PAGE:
In a few weeks, Chevron will start exploratory drilling off Florida's Panhandle, a foray that is raising questions about President Clinton's resolve to protect coastal water from oil and gas development.
The Chevron well 28 miles off Pensacola has been loudly opposed by state officials and environmental groups that fear it will be the first of a string of oil industry attempts to drill in the eastern Gulf of Mexico and perhaps later off the Carolina coast.
Both areas for years have been touted by the industry as prime sources of natural gas, but a combination of congressional drilling bans and strong local opposition has prevented development.
But now the Clinton administration has lost no time making it known it likes natural gas. The fuel regularly is touted by Energy Secretary Hazel O'Leary as preferable for the environment. And White House chief of staff Mack McLarty is only one of a number of former gas industry executives who are now top administration policymakers.
"We're developing policies that encourage natural gas production," Tom Fry, director of the Interior Department's Minerals Management Service, conceded in an interview. He said he was confident the Chevron test well can proceed without environmental problems.
A former executive of a Texas natural gas transmission company, Fry assured an industry luncheon group recently that the administration would "look long and hard" at developing offshore natural gas reserves, including sites outside the traditional central and western Gulf of Mexico where most of the drilling now occurs.
The industry believes that as much as 3-trillion cubic feet of natural gas may be in the Destin Dome region of the eastern gulf where Chevron is exploring. That would be a fairly substantial find, industry experts said.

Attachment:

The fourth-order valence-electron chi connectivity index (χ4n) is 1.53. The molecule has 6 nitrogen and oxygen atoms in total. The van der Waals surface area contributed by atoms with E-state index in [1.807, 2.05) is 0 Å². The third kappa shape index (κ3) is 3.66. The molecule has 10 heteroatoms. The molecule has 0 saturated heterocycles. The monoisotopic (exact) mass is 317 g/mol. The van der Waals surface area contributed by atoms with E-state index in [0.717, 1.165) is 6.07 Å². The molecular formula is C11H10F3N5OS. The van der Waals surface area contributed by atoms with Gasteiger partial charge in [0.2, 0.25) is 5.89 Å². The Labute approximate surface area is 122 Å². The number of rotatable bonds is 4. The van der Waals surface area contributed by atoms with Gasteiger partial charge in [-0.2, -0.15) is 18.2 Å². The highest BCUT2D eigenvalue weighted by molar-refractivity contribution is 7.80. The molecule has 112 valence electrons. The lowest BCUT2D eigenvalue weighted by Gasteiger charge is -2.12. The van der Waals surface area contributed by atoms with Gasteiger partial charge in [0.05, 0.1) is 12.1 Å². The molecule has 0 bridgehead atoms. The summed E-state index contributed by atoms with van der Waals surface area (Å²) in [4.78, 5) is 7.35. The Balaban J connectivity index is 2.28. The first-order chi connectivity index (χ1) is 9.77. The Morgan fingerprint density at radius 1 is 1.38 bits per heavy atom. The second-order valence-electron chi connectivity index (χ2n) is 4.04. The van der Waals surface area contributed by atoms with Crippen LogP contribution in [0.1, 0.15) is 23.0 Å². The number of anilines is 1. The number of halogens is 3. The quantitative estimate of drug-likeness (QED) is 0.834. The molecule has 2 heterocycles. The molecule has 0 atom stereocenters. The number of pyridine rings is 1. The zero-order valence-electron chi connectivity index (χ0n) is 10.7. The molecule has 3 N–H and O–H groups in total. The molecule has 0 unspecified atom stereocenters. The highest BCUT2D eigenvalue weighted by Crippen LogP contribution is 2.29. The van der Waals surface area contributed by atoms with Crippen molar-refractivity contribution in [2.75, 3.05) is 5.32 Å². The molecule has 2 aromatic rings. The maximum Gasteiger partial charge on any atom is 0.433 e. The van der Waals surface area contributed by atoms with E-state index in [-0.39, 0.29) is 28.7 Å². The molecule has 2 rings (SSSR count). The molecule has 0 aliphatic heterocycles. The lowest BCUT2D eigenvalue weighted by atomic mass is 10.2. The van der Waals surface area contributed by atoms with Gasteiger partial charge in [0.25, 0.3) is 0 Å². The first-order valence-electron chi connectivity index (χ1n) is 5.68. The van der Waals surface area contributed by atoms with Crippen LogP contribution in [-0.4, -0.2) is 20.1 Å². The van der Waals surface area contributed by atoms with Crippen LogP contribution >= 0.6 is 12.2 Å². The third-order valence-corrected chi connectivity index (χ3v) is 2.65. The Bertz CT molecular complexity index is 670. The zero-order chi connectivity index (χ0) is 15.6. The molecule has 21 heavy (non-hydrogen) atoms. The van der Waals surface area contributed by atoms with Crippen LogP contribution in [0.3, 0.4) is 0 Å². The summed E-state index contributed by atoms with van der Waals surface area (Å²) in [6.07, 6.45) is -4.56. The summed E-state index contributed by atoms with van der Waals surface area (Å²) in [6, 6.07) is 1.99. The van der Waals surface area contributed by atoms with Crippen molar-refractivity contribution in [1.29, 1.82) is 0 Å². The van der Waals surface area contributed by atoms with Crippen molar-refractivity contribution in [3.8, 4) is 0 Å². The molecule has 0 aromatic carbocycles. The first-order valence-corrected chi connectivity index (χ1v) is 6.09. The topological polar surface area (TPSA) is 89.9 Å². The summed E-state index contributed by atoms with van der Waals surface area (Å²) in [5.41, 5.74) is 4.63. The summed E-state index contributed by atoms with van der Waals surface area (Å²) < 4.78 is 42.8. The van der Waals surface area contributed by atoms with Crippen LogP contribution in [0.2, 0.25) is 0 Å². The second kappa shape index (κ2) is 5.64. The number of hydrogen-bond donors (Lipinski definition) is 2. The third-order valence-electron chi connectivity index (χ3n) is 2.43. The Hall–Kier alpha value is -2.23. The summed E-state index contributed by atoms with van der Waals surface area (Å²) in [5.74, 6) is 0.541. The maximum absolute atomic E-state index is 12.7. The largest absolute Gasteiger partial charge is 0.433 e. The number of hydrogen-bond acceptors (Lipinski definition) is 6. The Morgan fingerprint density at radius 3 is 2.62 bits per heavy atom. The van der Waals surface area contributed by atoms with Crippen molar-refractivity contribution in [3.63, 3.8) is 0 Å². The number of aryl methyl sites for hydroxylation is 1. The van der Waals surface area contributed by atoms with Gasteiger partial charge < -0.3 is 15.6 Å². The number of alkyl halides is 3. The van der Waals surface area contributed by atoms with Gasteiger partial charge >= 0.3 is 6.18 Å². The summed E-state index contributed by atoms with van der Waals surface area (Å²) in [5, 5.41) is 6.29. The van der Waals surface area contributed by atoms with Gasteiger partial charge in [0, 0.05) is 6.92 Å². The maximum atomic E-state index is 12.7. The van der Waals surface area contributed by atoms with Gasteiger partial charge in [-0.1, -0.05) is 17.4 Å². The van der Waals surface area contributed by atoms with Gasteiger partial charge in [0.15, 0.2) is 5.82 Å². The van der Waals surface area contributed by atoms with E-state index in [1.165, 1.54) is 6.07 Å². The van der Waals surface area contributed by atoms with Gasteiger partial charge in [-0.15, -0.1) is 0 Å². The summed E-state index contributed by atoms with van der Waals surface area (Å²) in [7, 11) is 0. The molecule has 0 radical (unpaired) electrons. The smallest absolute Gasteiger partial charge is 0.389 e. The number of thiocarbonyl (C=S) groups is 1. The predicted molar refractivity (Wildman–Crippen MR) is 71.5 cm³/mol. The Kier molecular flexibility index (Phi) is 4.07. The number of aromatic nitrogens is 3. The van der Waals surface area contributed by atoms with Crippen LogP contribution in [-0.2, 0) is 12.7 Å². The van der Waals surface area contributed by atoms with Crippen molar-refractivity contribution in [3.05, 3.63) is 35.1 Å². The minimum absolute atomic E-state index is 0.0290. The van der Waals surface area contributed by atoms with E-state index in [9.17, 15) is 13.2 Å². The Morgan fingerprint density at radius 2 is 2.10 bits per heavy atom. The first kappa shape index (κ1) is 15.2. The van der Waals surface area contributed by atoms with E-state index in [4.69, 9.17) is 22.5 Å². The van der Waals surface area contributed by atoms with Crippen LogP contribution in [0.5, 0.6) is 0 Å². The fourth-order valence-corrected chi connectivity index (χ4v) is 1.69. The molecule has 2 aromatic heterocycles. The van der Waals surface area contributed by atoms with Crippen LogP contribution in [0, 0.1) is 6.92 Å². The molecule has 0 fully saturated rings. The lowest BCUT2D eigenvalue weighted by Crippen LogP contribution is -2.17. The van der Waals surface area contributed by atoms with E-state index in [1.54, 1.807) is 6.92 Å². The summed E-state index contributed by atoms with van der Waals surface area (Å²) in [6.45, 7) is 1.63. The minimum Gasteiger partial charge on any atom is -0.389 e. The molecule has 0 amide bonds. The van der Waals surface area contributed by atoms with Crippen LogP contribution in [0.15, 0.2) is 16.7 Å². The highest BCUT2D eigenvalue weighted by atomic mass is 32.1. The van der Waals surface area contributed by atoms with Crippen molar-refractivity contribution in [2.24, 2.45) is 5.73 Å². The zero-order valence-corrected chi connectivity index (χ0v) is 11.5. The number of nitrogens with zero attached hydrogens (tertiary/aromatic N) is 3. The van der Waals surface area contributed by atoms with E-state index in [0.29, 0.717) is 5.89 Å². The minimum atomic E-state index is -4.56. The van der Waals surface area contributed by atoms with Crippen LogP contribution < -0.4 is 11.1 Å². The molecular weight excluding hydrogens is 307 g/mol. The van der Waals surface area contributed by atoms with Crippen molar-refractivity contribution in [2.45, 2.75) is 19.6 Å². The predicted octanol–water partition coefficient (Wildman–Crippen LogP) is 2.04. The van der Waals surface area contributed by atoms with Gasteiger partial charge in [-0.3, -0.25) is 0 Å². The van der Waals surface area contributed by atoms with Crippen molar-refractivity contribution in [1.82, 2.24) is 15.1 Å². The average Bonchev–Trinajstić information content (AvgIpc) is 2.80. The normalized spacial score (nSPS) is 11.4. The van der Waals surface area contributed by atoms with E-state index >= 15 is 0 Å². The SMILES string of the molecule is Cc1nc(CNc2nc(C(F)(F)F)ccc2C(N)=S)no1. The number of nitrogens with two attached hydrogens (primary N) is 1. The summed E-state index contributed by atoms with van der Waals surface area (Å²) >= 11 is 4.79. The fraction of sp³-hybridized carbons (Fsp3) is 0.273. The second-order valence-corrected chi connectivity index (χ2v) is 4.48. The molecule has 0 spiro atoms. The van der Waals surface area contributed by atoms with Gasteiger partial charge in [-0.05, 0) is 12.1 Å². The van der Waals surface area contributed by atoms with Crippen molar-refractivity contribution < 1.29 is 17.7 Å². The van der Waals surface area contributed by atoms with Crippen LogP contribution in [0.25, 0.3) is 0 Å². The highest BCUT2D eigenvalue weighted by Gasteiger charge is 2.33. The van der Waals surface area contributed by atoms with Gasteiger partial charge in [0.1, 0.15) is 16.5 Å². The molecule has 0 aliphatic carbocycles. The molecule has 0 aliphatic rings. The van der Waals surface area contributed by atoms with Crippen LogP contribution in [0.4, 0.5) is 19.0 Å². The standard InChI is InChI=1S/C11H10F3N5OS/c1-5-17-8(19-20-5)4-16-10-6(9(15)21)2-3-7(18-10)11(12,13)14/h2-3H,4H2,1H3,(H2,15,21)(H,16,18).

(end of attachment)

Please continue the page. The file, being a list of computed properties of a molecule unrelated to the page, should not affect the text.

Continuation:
A federal moratorium prevents any further leases from being sold in the eastern gulf and off the Carolina coast in the mid-Atlantic region, another area believed by industry to have large amounts of natural gas.
But there are more than 100 offshore leases already held by companies in the Florida Panhandle area and others off the Carolinas and in both areas the industry is eager to begin exploration if they could get the proper government clearance.
Of 14 exploratory wells drilled off the Florida Panhandle since 1981, only two _ both by Chevron _ have produced significant discoveries of gas. Chevron is waiting on the results of the third well before deciding whether to try to develop the area.
Depending on what Chevron finds, Mobil Corp. is eager to push ahead off the Florida Panhandle as well. Its request to begin exploratory drilling is being reviewed by the federal government after the state of Florida protested that Mobil's wells would violate the state's coastal management plans.
Chevron is moving drilling equipment to its site off Pensacola and expects to begin drilling within a few weeks, company spokesman Bobby Boone said.
"It's a cat out of the bag," says Estus Whitfield, environmental adviser to Gov. Lawton Chiles, of the Chevron lease. "But we just don't want a bunch of more cats jumping out of that same bag."
Chiles in a letter to Interior Secretary Bruce Babbitt called for additional scientific studies to examine the ecological and economic impacts of development _ including the impact on tourism _ before any more wells are allowed to be drilled.
Eight environmental groups have asked the Interior Department to delay the Chevron drilling until the studies requested by Florida can be finished.